How can you make installing new windows a breeze?

Author Name
Answered by: Heather, An Expert in the All About Windows and Doors Category
Installing new windows can seem daunting and expensive, but it offers serious benefits. Upgrading older windows can improve the look and value of your home and save on monthly utility costs. On average, a third of the heat loss in your home is through the windows. This is also a project that can be tackled on your own or with the aid of a contractor, often for close to the same cost. Before you break out your hammer and nails, let's go over a few preliminary steps that can ensure this upgrade is a success.



First, you need to know what you have to know what you need to replace. This may seem simple, but there are a few finicky details that often elude homeowners when they first inquire about installing new windows. To measure, you want to take the length and width from the exterior frame of each window. Take the width from three places: the center point and a few inches in from each side. Do the same for the length. Windows warp and twist over time as the house settles around them which can change their dimensions. Use the smallest measurement as your baseline and you'll be ensured a good fit.

Make a note of the details of each window as you measure them. You'll want to know the type of window (casement, slider, double-hung, fixed, etc.) and which direction it opens, if it does. It's also useful to know if your existing windows are aluminum, wood, or vinyl, and whether or not they are single or double-paned. Note the location and floor level of each window, as well. Note the color, especially if you plan on only replacing a few of your windows at once. If you are unsure of what type of window you have, visit the website of any window manufacturer or dealership for images.



Now that you have measurements, you are ready to explore showrooms and get quotes. Before you go, however, take a bit of time to educate yourself on different window materials and styles. Before you enter a showroom, take a bit of time to look at different window materials and styles. Learn the differences between an aluminum frame, a vinyl frame, and a wood frame. Each material has unique benefits and downsides. Aluminum is not as energy efficient, but some prefer the clean, minimalist look and range of colors possible with it. Vinyl is inexpensive and very energy efficient, but is bulky and has limited color options. Wood is expensive and harder to maintain, but energy efficient and strikingly beautiful. Sliders and single-hung windows are the most common frames, but there are many other options that may better suit your space. Knowing what you want will help you navigate the sales conversation with greater confidence.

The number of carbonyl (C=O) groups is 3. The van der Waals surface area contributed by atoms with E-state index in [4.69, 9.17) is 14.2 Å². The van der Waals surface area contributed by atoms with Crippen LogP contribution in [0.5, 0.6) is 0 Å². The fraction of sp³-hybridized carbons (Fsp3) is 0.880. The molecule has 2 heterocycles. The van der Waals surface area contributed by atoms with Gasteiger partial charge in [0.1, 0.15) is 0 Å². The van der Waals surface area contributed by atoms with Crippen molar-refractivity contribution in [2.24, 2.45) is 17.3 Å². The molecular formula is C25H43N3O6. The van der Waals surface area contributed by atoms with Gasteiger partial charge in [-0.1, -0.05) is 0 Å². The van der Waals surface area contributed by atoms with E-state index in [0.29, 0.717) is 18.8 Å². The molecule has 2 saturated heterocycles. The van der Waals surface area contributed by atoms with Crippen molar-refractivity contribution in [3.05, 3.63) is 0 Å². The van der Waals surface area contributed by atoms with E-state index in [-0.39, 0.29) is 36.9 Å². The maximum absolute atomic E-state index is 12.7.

Quite often, particularly for those who are doing self-installations, window upgrades will happen piecemeal. You may choose only to install the front, downstairs windows at first, for example. Or you may do the front windows in a more expensive option, like wood, and finish the rest as vinyl. Knowing which windows are where can save you time and headaches during the ordering process.

When you are ready to order, shop around. Get quotes from multiple window dealerships. They are generally happy to provide you with a printed quote detailing each window you plan to acquire for your home and the costs for DIY or professional install. Note that some manufacturers will void warranties if you self-install. Also, custom ordered sizes generally take a few weeks to deliver. Plan accordingly.

If you choose to install it yourself, take advantage of the many available resources. There are lots of online guides and videos online that will walk you through the process for free. Your local hardware store may run live, hands-on demonstrations as well. If you want something on hand while you are working, DIY books often contain useful cost-saving tips along with the instructions. Whether self-installed or professionally-installed, new windows improve the comfort and attractiveness of your home for decades to come.

Reference:

(1) - http://www.nrdc.org/living/energy/energy-out-window.asp

Author Name Like My Writing? Hire Me to Write For You!

Related Questions